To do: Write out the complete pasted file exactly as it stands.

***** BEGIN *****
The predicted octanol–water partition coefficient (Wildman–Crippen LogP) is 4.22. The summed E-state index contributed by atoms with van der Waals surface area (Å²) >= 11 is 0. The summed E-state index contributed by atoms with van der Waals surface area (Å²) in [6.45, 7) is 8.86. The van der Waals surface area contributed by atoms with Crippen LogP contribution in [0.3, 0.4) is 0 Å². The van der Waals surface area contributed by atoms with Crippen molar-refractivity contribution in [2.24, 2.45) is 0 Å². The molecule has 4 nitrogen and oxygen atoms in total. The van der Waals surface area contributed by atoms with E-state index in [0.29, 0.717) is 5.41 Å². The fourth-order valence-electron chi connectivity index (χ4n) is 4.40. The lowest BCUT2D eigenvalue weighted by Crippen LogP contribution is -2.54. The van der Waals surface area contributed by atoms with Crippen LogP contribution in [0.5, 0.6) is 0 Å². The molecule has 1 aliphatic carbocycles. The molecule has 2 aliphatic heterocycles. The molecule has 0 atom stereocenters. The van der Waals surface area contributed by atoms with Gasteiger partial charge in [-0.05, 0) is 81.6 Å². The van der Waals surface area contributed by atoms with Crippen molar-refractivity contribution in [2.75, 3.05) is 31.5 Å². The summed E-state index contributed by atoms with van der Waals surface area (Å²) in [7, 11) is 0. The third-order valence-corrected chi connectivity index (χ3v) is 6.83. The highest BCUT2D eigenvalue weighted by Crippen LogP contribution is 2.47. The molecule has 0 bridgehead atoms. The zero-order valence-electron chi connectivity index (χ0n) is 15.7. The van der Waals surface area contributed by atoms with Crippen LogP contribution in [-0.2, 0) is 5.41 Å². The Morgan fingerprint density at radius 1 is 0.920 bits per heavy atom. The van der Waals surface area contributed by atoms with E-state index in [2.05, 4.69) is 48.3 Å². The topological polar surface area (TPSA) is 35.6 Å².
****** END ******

The predicted octanol–water partition coefficient (Wildman–Crippen LogP) is 4.22. The summed E-state index contributed by atoms with van der Waals surface area (Å²) >= 11 is 0. The summed E-state index contributed by atoms with van der Waals surface area (Å²) in [6.45, 7) is 8.86. The van der Waals surface area contributed by atoms with Crippen LogP contribution in [0.3, 0.4) is 0 Å². The van der Waals surface area contributed by atoms with Crippen molar-refractivity contribution in [2.24, 2.45) is 0 Å². The molecule has 4 nitrogen and oxygen atoms in total. The van der Waals surface area contributed by atoms with E-state index in [0.29, 0.717) is 5.41 Å². The fourth-order valence-electron chi connectivity index (χ4n) is 4.40. The lowest BCUT2D eigenvalue weighted by Crippen LogP contribution is -2.54. The van der Waals surface area contributed by atoms with Crippen LogP contribution in [0.5, 0.6) is 0 Å². The molecule has 1 aliphatic carbocycles. The molecule has 2 aliphatic heterocycles. The molecule has 0 atom stereocenters. The van der Waals surface area contributed by atoms with Gasteiger partial charge in [-0.05, 0) is 81.6 Å². The van der Waals surface area contributed by atoms with Crippen molar-refractivity contribution in [2.75, 3.05) is 31.5 Å². The summed E-state index contributed by atoms with van der Waals surface area (Å²) in [7, 11) is 0. The third-order valence-corrected chi connectivity index (χ3v) is 6.83. The highest BCUT2D eigenvalue weighted by Crippen LogP contribution is 2.47. The molecule has 0 bridgehead atoms. The zero-order valence-electron chi connectivity index (χ0n) is 15.7. The van der Waals surface area contributed by atoms with Crippen LogP contribution in [-0.2, 0) is 5.41 Å². The Morgan fingerprint density at radius 1 is 0.920 bits per heavy atom. The van der Waals surface area contributed by atoms with E-state index in [2.05, 4.69) is 48.3 Å². The topological polar surface area (TPSA) is 35.6 Å².